Four USB 3 ports are provided and the rear ones can be used to expand capacity outside the box using Qnap’s 5-bay UX-500P or 8-bay UX-800P desktop enclosures. The single USB 3 port at the front teams up with Qnap’s One-Touch Copy button for quickly copying the contents of an inserted USB device to a predefined local folder.

Installation is pleasantly swift as Qnap’s QFinder app discovered the appliance on the network, loaded the latest QTS 4.3.5 production software and offered good advice on the various types of storage pools available. We opted for a thick storage pool which supports multiple volumes without thin provisioning but offers better performance than a thin pool.

10GbE performance

Encryption performance is good but it takes a heavy toll on the CPU

To test NAS and IP SAN speeds over 10GbE, we hooked the appliance up to a Dell PowerEdge T640 Xeon Scalable tower server running Windows Server 2016. With a share mapped to the server, Iometer reported sequential read and write speeds of 6.6Gbits/sec and 6.2Gbits/sec.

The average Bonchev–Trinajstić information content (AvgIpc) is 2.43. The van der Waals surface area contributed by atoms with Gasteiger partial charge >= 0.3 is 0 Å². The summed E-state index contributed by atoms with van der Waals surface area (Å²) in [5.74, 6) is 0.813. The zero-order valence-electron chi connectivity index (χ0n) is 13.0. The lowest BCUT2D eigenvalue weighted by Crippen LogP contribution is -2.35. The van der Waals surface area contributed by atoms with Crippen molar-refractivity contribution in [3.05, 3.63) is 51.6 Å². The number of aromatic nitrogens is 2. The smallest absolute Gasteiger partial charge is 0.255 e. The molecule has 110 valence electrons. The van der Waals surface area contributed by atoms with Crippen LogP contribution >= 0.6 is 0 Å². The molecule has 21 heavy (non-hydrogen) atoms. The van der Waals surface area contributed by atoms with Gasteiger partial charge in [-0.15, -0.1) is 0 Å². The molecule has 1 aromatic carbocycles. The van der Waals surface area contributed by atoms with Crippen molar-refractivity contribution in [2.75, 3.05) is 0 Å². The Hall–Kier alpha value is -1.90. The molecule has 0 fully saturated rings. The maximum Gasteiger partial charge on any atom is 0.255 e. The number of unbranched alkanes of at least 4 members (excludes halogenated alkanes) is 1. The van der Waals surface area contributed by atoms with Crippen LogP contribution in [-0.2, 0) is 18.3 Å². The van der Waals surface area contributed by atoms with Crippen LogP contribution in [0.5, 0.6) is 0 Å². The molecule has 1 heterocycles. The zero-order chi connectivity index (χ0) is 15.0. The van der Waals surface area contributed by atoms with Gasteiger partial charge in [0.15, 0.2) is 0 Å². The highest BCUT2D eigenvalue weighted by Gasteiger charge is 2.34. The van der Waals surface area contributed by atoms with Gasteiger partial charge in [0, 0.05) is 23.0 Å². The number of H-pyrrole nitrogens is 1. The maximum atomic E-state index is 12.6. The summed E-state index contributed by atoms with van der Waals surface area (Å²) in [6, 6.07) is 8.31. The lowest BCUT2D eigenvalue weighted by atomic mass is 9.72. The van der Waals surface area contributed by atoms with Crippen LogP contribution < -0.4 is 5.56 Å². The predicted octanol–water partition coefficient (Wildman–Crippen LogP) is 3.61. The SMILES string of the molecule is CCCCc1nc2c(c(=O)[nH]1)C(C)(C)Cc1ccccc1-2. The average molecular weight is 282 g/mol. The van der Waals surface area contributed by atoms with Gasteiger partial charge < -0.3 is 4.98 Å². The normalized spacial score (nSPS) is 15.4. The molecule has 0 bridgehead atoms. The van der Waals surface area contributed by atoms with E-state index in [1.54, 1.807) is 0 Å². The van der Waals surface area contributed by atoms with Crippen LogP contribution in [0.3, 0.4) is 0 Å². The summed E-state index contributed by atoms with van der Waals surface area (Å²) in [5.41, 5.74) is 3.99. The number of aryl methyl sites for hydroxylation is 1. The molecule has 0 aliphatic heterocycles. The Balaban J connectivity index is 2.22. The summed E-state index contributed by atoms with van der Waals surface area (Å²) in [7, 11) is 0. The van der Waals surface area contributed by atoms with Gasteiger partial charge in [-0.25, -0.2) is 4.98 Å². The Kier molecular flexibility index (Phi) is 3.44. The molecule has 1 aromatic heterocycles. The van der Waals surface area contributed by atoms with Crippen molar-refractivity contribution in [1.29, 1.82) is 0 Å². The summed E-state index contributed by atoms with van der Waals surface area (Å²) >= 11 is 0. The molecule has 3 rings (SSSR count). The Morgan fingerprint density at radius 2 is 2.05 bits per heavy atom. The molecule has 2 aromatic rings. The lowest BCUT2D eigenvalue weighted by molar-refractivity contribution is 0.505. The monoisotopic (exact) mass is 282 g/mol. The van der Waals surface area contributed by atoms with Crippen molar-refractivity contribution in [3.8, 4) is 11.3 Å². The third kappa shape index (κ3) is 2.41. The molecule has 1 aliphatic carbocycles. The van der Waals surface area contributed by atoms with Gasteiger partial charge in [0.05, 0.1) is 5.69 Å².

Real world performance was good with copies of a 25GB test file delivering average read and write rates of 4.8Gbits/sec and 3.5Gbits/sec. The TS-951X also handled our backup test well with a 22.4GB folder and 10,500 small files copied to the appliance at 1.9Gbits/sec.

Encryption performance was surprisingly good as copying our 25GB test file to a share on an encrypted volume averaged 2.5Gbits/sec. This speed does come at a high cost though, as encryption hammered the CPU at a full 100% utilization.

IP SANS are simple to create and delivered a similar performance to NAS shares. With the server connected to a 500GB iSCSI target over 10GbE, we watched Iometer report average sequential read and write rates of 6.6Gbits/sec and 5.6Gbits/sec.

QTS 4.3.5

The latest QTS 4.3.5 allows you to add an SSD tier to a storage pool on demand

If you like the look of Qnap’s 9-bay hybrid appliances but aren’t sure which one to go for, bear in mind that the cheaper TS-932X and its ARM-based Alpine CPU can’t run some of Qnap’s apps as a lot only support x86 CPUs. No such problems with the TVS-951X as its Celeron supports everything on Qnap’s books.